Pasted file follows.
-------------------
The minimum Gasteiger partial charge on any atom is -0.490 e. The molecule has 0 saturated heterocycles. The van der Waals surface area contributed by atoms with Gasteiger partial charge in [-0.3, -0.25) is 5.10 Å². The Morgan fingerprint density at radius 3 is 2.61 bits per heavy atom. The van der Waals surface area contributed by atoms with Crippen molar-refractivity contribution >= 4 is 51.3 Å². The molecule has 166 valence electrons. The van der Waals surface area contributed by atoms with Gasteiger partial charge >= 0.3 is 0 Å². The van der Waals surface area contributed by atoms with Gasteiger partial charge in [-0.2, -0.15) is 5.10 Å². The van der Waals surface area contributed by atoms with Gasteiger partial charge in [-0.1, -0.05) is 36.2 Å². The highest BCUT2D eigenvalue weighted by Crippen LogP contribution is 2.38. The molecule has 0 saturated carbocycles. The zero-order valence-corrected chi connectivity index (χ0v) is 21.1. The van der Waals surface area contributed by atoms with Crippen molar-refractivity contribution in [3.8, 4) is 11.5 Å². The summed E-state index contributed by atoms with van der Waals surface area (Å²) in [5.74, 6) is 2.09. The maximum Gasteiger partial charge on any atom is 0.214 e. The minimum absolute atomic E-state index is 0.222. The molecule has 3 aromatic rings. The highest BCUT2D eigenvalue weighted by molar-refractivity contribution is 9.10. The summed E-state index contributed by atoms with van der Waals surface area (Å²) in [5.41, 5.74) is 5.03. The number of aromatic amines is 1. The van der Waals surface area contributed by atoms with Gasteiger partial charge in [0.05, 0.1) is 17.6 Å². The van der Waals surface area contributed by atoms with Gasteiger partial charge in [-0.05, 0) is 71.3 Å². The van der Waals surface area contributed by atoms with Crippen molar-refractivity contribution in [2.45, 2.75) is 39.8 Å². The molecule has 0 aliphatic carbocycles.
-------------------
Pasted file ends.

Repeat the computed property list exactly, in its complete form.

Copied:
The minimum Gasteiger partial charge on any atom is -0.490 e. The molecule has 0 saturated heterocycles. The van der Waals surface area contributed by atoms with Gasteiger partial charge in [-0.3, -0.25) is 5.10 Å². The Morgan fingerprint density at radius 3 is 2.61 bits per heavy atom. The van der Waals surface area contributed by atoms with Crippen molar-refractivity contribution >= 4 is 51.3 Å². The molecule has 166 valence electrons. The van der Waals surface area contributed by atoms with Gasteiger partial charge >= 0.3 is 0 Å². The van der Waals surface area contributed by atoms with Gasteiger partial charge in [-0.2, -0.15) is 5.10 Å². The van der Waals surface area contributed by atoms with Gasteiger partial charge in [-0.1, -0.05) is 36.2 Å². The highest BCUT2D eigenvalue weighted by Crippen LogP contribution is 2.38. The molecule has 0 saturated carbocycles. The zero-order valence-corrected chi connectivity index (χ0v) is 21.1. The van der Waals surface area contributed by atoms with Crippen molar-refractivity contribution in [3.8, 4) is 11.5 Å². The summed E-state index contributed by atoms with van der Waals surface area (Å²) in [5.74, 6) is 2.09. The maximum Gasteiger partial charge on any atom is 0.214 e. The minimum absolute atomic E-state index is 0.222. The molecule has 3 aromatic rings. The highest BCUT2D eigenvalue weighted by molar-refractivity contribution is 9.10. The summed E-state index contributed by atoms with van der Waals surface area (Å²) in [5.41, 5.74) is 5.03. The number of aromatic amines is 1. The van der Waals surface area contributed by atoms with Gasteiger partial charge in [0.05, 0.1) is 17.6 Å². The van der Waals surface area contributed by atoms with Gasteiger partial charge in [-0.05, 0) is 71.3 Å². The van der Waals surface area contributed by atoms with Crippen molar-refractivity contribution in [2.45, 2.75) is 39.8 Å². The molecule has 0 aliphatic carbocycles.